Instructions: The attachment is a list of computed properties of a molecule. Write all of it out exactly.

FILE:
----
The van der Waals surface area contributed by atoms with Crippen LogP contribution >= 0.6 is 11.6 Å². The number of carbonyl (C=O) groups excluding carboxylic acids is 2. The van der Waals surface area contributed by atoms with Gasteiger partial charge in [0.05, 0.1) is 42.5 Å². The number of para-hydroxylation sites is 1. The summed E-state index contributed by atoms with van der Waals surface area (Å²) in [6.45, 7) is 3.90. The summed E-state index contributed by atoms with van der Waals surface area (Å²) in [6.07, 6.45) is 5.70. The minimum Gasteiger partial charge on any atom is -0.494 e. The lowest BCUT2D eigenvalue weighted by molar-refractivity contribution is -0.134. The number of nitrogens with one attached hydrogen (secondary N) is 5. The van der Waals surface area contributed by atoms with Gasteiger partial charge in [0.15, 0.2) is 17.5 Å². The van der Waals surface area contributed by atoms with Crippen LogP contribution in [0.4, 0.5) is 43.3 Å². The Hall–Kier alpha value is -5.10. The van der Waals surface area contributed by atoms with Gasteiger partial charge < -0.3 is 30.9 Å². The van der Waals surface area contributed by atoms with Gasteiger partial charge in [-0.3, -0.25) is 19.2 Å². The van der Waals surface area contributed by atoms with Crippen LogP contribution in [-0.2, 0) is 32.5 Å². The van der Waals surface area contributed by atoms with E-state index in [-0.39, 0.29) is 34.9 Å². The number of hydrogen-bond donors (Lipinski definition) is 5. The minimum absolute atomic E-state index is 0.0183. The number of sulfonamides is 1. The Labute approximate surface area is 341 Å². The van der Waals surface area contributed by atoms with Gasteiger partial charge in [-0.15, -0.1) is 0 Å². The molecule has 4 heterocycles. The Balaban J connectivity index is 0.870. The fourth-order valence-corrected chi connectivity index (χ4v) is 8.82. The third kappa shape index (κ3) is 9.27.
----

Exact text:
The van der Waals surface area contributed by atoms with Crippen LogP contribution >= 0.6 is 11.6 Å². The number of carbonyl (C=O) groups excluding carboxylic acids is 2. The van der Waals surface area contributed by atoms with Gasteiger partial charge in [0.05, 0.1) is 42.5 Å². The number of para-hydroxylation sites is 1. The summed E-state index contributed by atoms with van der Waals surface area (Å²) in [6.45, 7) is 3.90. The summed E-state index contributed by atoms with van der Waals surface area (Å²) in [6.07, 6.45) is 5.70. The minimum Gasteiger partial charge on any atom is -0.494 e. The lowest BCUT2D eigenvalue weighted by molar-refractivity contribution is -0.134. The number of nitrogens with one attached hydrogen (secondary N) is 5. The van der Waals surface area contributed by atoms with Gasteiger partial charge in [0.15, 0.2) is 17.5 Å². The van der Waals surface area contributed by atoms with Crippen LogP contribution in [0.4, 0.5) is 43.3 Å². The Hall–Kier alpha value is -5.10. The van der Waals surface area contributed by atoms with Gasteiger partial charge < -0.3 is 30.9 Å². The van der Waals surface area contributed by atoms with Gasteiger partial charge in [-0.3, -0.25) is 19.2 Å². The van der Waals surface area contributed by atoms with Crippen LogP contribution in [-0.2, 0) is 32.5 Å². The van der Waals surface area contributed by atoms with E-state index in [-0.39, 0.29) is 34.9 Å². The number of hydrogen-bond donors (Lipinski definition) is 5. The minimum absolute atomic E-state index is 0.0183. The number of sulfonamides is 1. The Labute approximate surface area is 341 Å². The van der Waals surface area contributed by atoms with Gasteiger partial charge in [-0.15, -0.1) is 0 Å². The molecule has 4 heterocycles. The Balaban J connectivity index is 0.870. The fourth-order valence-corrected chi connectivity index (χ4v) is 8.82. The third kappa shape index (κ3) is 9.27.